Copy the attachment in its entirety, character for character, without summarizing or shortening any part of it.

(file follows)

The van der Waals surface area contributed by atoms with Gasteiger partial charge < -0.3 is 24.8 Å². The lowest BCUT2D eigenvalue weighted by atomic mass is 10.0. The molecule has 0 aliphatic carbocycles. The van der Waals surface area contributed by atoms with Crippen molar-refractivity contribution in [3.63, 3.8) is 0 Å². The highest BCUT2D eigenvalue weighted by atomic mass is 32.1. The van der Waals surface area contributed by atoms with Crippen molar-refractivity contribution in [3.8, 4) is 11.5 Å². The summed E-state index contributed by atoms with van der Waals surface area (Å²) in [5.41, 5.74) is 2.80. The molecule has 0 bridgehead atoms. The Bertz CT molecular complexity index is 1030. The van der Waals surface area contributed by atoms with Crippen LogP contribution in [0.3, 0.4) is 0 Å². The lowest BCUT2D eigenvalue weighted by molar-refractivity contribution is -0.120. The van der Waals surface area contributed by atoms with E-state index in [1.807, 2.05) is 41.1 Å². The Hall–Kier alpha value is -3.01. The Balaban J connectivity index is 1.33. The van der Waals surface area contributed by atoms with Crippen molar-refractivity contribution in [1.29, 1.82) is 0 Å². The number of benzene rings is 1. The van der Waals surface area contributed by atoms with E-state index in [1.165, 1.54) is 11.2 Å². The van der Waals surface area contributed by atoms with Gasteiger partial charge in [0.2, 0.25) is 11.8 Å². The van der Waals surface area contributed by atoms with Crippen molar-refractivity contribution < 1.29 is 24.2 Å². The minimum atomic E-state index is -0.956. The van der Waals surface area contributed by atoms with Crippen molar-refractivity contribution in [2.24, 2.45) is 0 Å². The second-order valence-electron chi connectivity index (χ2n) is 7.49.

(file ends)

The van der Waals surface area contributed by atoms with Gasteiger partial charge < -0.3 is 24.8 Å². The lowest BCUT2D eigenvalue weighted by atomic mass is 10.0. The molecule has 0 aliphatic carbocycles. The van der Waals surface area contributed by atoms with Crippen molar-refractivity contribution in [3.63, 3.8) is 0 Å². The highest BCUT2D eigenvalue weighted by atomic mass is 32.1. The van der Waals surface area contributed by atoms with Crippen molar-refractivity contribution in [3.8, 4) is 11.5 Å². The summed E-state index contributed by atoms with van der Waals surface area (Å²) in [5.41, 5.74) is 2.80. The molecule has 0 bridgehead atoms. The Bertz CT molecular complexity index is 1030. The van der Waals surface area contributed by atoms with Crippen LogP contribution in [0.3, 0.4) is 0 Å². The lowest BCUT2D eigenvalue weighted by molar-refractivity contribution is -0.120. The van der Waals surface area contributed by atoms with E-state index in [1.807, 2.05) is 41.1 Å². The Hall–Kier alpha value is -3.01. The Balaban J connectivity index is 1.33. The van der Waals surface area contributed by atoms with Crippen molar-refractivity contribution in [1.29, 1.82) is 0 Å². The number of benzene rings is 1. The van der Waals surface area contributed by atoms with E-state index in [1.165, 1.54) is 11.2 Å². The van der Waals surface area contributed by atoms with Gasteiger partial charge in [0.2, 0.25) is 11.8 Å². The van der Waals surface area contributed by atoms with Crippen molar-refractivity contribution < 1.29 is 24.2 Å². The minimum atomic E-state index is -0.956. The van der Waals surface area contributed by atoms with Crippen molar-refractivity contribution in [2.24, 2.45) is 0 Å². The second-order valence-electron chi connectivity index (χ2n) is 7.49.